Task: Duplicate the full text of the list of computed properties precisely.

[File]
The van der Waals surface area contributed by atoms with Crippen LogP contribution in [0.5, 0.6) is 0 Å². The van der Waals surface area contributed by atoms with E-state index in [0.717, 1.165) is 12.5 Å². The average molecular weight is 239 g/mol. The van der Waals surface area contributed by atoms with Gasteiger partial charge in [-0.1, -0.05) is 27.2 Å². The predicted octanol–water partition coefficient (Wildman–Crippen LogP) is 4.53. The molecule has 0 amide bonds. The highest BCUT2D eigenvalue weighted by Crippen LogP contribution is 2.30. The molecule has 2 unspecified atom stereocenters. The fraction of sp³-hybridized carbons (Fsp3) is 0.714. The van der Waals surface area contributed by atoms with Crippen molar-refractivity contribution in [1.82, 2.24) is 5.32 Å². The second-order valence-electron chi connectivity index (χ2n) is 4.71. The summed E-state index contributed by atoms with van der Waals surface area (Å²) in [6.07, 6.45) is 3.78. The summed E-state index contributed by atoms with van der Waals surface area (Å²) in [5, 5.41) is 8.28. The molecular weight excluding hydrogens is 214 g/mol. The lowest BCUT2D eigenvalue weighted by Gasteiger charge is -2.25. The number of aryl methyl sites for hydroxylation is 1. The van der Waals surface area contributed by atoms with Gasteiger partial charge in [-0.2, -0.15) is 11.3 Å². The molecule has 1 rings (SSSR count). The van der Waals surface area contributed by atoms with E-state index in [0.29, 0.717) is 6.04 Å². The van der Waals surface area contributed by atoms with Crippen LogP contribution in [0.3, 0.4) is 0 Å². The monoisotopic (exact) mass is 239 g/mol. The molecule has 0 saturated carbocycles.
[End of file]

The van der Waals surface area contributed by atoms with Crippen LogP contribution in [0.5, 0.6) is 0 Å². The van der Waals surface area contributed by atoms with E-state index in [0.717, 1.165) is 12.5 Å². The average molecular weight is 239 g/mol. The van der Waals surface area contributed by atoms with Gasteiger partial charge in [-0.1, -0.05) is 27.2 Å². The predicted octanol–water partition coefficient (Wildman–Crippen LogP) is 4.53. The molecule has 0 amide bonds. The highest BCUT2D eigenvalue weighted by Crippen LogP contribution is 2.30. The molecule has 2 unspecified atom stereocenters. The fraction of sp³-hybridized carbons (Fsp3) is 0.714. The van der Waals surface area contributed by atoms with Crippen molar-refractivity contribution in [1.82, 2.24) is 5.32 Å². The second-order valence-electron chi connectivity index (χ2n) is 4.71. The summed E-state index contributed by atoms with van der Waals surface area (Å²) in [6.07, 6.45) is 3.78. The summed E-state index contributed by atoms with van der Waals surface area (Å²) in [5, 5.41) is 8.28. The molecular weight excluding hydrogens is 214 g/mol. The lowest BCUT2D eigenvalue weighted by Gasteiger charge is -2.25. The number of aryl methyl sites for hydroxylation is 1. The van der Waals surface area contributed by atoms with Gasteiger partial charge in [-0.2, -0.15) is 11.3 Å². The molecule has 1 rings (SSSR count). The van der Waals surface area contributed by atoms with E-state index in [0.29, 0.717) is 6.04 Å². The van der Waals surface area contributed by atoms with Crippen LogP contribution in [0.3, 0.4) is 0 Å². The monoisotopic (exact) mass is 239 g/mol. The molecule has 0 saturated carbocycles.